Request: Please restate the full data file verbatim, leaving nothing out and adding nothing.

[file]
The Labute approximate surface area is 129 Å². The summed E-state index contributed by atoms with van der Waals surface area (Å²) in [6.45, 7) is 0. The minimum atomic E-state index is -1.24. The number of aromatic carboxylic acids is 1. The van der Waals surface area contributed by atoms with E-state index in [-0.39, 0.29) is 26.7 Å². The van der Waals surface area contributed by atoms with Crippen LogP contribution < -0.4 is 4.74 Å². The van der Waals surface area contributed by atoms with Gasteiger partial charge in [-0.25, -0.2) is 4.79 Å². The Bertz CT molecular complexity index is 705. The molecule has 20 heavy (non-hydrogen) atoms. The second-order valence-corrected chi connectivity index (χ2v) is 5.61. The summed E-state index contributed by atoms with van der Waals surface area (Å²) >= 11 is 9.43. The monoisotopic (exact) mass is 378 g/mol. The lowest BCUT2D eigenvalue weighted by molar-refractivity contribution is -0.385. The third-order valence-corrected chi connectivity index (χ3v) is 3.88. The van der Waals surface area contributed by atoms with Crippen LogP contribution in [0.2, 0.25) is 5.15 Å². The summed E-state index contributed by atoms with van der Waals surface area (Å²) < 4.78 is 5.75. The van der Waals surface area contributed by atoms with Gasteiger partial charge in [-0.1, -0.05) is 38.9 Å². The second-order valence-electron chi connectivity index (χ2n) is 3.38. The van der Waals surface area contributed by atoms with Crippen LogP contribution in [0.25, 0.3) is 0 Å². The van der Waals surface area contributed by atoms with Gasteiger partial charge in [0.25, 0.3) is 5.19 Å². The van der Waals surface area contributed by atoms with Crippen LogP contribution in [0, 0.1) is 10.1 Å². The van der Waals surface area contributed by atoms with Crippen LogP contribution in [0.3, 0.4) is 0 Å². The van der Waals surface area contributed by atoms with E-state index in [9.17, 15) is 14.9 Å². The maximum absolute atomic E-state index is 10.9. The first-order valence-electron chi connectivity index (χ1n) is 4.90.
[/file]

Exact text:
The Labute approximate surface area is 129 Å². The summed E-state index contributed by atoms with van der Waals surface area (Å²) in [6.45, 7) is 0. The minimum atomic E-state index is -1.24. The number of aromatic carboxylic acids is 1. The van der Waals surface area contributed by atoms with E-state index in [-0.39, 0.29) is 26.7 Å². The van der Waals surface area contributed by atoms with Crippen LogP contribution < -0.4 is 4.74 Å². The van der Waals surface area contributed by atoms with Gasteiger partial charge in [-0.25, -0.2) is 4.79 Å². The Bertz CT molecular complexity index is 705. The molecule has 20 heavy (non-hydrogen) atoms. The second-order valence-corrected chi connectivity index (χ2v) is 5.61. The summed E-state index contributed by atoms with van der Waals surface area (Å²) >= 11 is 9.43. The monoisotopic (exact) mass is 378 g/mol. The lowest BCUT2D eigenvalue weighted by molar-refractivity contribution is -0.385. The third-order valence-corrected chi connectivity index (χ3v) is 3.88. The van der Waals surface area contributed by atoms with Crippen LogP contribution in [0.2, 0.25) is 5.15 Å². The summed E-state index contributed by atoms with van der Waals surface area (Å²) < 4.78 is 5.75. The van der Waals surface area contributed by atoms with Gasteiger partial charge in [-0.1, -0.05) is 38.9 Å². The second-order valence-electron chi connectivity index (χ2n) is 3.38. The van der Waals surface area contributed by atoms with Crippen LogP contribution in [0.25, 0.3) is 0 Å². The van der Waals surface area contributed by atoms with Gasteiger partial charge in [0.25, 0.3) is 5.19 Å². The van der Waals surface area contributed by atoms with Crippen LogP contribution in [0, 0.1) is 10.1 Å². The van der Waals surface area contributed by atoms with Crippen LogP contribution in [0.3, 0.4) is 0 Å². The van der Waals surface area contributed by atoms with E-state index in [9.17, 15) is 14.9 Å². The maximum absolute atomic E-state index is 10.9. The first-order valence-electron chi connectivity index (χ1n) is 4.90.